Okay, that was
a bit of a cheat on Monday - all process, no news. But it was quick and easy to write and I needed time to prepare for the arrival of a houseguest. No excuses today.
The Joseph of whom I wrote yesterday, is Joseph Pearce, the owner of Hair Architects, “a full service salon specializing in hair design and custom color," as the website states.
It is located in Portland, Oregon, but only a 15-minute drive from where I live in Lake Oswego so it meets my requirement of being easy to get to.
First, I gave Joseph a long speech and he was quite tolerant about it, checking out my hair as he listened: the gradual hair loss over ten years or so in two locations on my head, my solution of pinning up my long hair that covers one area but not the second balding spot just above my hairline, that both balding spots are becoming larger and more sparse.
I mentioned how much I dislike pixie cuts. I may have mentioned it twice. (Have I explained here that an additional problem with pixie cuts for me is the frequency with with they must be trimmed to look good? I don't have that much money.)
Joseph and I also discussed both wigs and going bald as a style and that either of these might be acceptable to me in the future, if necessary, but for now I want to pursue the possibility of a style that would hide the bald spots enough that I can live with it – at least for now. More drastic measures to be negotiated as required.
Together we (ahem, that would be “I”) ruled out a soft perm although that might be a solution to give the illusion of thicker hair for some people. He also asked if I object to using some hair spray which I don't.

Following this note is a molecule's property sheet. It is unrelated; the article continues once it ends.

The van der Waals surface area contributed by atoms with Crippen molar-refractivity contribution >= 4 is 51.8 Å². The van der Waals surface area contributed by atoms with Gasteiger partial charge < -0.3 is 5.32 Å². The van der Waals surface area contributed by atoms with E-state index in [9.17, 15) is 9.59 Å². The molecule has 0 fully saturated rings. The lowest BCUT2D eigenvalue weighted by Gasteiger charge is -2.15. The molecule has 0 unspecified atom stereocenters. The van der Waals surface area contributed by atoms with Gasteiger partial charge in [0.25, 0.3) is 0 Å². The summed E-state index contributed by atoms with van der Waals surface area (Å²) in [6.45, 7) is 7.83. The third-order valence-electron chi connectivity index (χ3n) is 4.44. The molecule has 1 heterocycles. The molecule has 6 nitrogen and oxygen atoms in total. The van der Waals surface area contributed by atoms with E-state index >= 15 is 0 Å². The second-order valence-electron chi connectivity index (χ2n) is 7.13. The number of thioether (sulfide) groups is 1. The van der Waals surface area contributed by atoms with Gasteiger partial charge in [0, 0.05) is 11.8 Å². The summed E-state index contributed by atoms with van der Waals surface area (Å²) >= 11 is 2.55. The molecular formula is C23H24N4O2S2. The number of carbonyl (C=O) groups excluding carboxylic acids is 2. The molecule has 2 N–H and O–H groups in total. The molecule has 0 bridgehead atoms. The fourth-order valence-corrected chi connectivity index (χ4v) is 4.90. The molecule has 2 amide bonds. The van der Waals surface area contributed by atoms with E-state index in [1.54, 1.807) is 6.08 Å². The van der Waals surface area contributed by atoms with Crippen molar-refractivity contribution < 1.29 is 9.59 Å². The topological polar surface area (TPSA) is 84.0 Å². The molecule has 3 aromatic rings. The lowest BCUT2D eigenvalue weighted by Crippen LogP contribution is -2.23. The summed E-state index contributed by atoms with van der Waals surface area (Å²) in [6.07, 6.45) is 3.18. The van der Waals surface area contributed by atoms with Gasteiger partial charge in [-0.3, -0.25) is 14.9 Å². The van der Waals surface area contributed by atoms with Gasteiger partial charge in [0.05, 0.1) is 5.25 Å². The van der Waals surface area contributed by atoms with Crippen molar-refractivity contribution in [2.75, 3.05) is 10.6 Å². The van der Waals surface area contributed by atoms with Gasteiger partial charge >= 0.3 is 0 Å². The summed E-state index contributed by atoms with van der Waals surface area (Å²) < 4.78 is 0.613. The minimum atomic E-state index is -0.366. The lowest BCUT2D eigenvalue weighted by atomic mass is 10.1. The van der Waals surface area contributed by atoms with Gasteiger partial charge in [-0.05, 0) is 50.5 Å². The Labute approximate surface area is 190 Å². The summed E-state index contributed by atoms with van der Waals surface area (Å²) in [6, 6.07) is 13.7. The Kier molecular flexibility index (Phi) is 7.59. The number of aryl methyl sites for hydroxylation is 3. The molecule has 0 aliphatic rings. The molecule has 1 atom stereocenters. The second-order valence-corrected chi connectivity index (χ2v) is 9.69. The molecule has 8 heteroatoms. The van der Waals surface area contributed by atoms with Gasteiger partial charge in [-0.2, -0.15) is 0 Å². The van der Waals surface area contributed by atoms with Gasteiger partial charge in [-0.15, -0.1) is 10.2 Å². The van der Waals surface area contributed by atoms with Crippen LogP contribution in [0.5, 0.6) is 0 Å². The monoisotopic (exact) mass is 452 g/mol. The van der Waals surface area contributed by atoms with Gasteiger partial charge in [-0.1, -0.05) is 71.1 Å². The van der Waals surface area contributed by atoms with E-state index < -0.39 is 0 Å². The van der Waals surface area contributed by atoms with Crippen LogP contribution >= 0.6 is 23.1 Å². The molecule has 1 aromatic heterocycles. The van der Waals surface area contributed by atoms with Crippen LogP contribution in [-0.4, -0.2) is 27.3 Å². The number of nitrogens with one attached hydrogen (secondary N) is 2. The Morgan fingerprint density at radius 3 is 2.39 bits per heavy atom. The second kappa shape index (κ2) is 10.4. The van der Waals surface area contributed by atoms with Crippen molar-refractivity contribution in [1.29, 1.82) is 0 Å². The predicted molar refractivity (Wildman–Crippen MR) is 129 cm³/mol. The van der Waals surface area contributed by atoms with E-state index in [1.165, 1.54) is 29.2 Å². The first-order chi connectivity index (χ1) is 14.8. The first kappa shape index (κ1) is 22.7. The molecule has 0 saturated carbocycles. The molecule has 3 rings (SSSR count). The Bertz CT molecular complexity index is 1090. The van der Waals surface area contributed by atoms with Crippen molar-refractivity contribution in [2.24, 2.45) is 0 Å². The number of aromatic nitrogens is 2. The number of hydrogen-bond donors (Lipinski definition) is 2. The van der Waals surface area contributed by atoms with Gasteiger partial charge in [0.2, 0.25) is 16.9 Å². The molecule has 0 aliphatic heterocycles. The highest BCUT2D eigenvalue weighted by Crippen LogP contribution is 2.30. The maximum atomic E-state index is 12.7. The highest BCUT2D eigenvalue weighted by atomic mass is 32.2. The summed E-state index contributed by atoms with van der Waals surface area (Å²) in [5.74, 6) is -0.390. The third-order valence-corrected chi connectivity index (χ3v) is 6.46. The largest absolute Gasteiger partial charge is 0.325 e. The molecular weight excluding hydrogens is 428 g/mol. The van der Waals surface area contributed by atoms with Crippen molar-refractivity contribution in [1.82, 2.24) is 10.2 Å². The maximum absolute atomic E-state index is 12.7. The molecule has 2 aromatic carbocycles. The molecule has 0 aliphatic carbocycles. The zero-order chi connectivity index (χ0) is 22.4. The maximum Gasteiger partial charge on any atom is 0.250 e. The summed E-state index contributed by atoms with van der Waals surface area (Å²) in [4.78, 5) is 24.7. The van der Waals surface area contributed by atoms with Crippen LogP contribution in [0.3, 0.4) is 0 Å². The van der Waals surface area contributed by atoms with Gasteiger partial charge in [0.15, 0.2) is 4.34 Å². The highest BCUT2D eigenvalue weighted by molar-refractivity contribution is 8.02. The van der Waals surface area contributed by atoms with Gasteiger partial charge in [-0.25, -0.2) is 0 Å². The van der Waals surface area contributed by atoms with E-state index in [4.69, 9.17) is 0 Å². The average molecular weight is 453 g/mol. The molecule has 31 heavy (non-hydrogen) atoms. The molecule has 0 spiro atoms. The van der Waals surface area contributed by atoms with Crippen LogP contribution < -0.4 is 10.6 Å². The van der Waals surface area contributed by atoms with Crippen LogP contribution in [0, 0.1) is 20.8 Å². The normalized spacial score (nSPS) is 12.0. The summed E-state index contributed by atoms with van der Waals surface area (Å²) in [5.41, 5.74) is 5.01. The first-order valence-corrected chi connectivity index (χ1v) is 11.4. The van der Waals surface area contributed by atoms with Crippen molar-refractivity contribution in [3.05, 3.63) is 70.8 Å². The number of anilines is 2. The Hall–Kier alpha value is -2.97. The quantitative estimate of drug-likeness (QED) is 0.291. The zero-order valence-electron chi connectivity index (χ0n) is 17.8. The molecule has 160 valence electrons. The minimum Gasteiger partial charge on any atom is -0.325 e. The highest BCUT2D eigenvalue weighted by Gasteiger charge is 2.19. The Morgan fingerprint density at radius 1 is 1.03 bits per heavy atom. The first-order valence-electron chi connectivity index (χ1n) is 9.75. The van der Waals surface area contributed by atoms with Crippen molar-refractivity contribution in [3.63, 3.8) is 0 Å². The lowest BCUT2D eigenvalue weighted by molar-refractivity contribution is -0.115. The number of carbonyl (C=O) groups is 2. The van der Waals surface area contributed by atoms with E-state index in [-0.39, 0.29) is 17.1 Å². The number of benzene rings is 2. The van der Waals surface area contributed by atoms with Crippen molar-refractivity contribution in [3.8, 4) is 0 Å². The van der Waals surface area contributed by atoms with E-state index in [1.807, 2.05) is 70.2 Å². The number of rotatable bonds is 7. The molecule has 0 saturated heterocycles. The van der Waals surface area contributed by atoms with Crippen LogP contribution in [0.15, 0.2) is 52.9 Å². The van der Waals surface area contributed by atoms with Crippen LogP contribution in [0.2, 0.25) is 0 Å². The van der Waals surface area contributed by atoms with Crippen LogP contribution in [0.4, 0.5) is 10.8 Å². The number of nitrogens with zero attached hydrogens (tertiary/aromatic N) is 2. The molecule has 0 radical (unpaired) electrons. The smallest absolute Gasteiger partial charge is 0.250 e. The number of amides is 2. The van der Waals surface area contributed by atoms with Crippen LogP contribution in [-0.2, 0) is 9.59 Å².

I decided to trust Joseph and he went to work with the scissors, checking to see if I had a problem with him chopping off seven or eight inches of my hair. There was a time, when I was much younger, that whacking off so much would have been emotionally wrenching. These days I don't care.
Here is what I looked like when Joseph was finished: (sorry it's not focused better; my ancient camera was acting up).
Yes, a downside is that to get this look every day, I have to refresh my skills with a hair blower (settings on warm and low) and a large round brush similar to this one - not ideal for a woman who has become impatient with a lengthy morning ritual. But neither is losing my hair ideal although it has happened.
The biggest thing I've learned from my work on this project is that it won't get better without compromise.
And with that word in mind, here are snaps of the crown of my head before and after Joseph's work:
Actually, I don't look as bald as the “after” photo indicates. At home the same day and since then when I've washed and dried it myself, it looks much better.
No one would confuse this with the thick hair I had when I was 20 or 30 or even 40, but it works for me for now.
Getting this result also involves, in addition to the cut itself, a small amount of very light mousse applied only at my crown. As Joseph indicated, my mistake with that product or gels in the past was using a too-heavy version and a too-heavy hand. In that case, it weighs down hair and separates strands thereby showing more scalp.
Following Joseph's instructions for the mousse and the final spray – again, a light touch – keeps my hair pretty much in place. Enough so that as a week has passed now, I am no longer obsessively checking out my crown in the mirror throughout the day.
What about my forehead hairline you might ask – the other balding spot. Joseph explained how to make use of a cowlick I have in that area. (No stylist ever in my entire life mentioned cowlicks to me before.)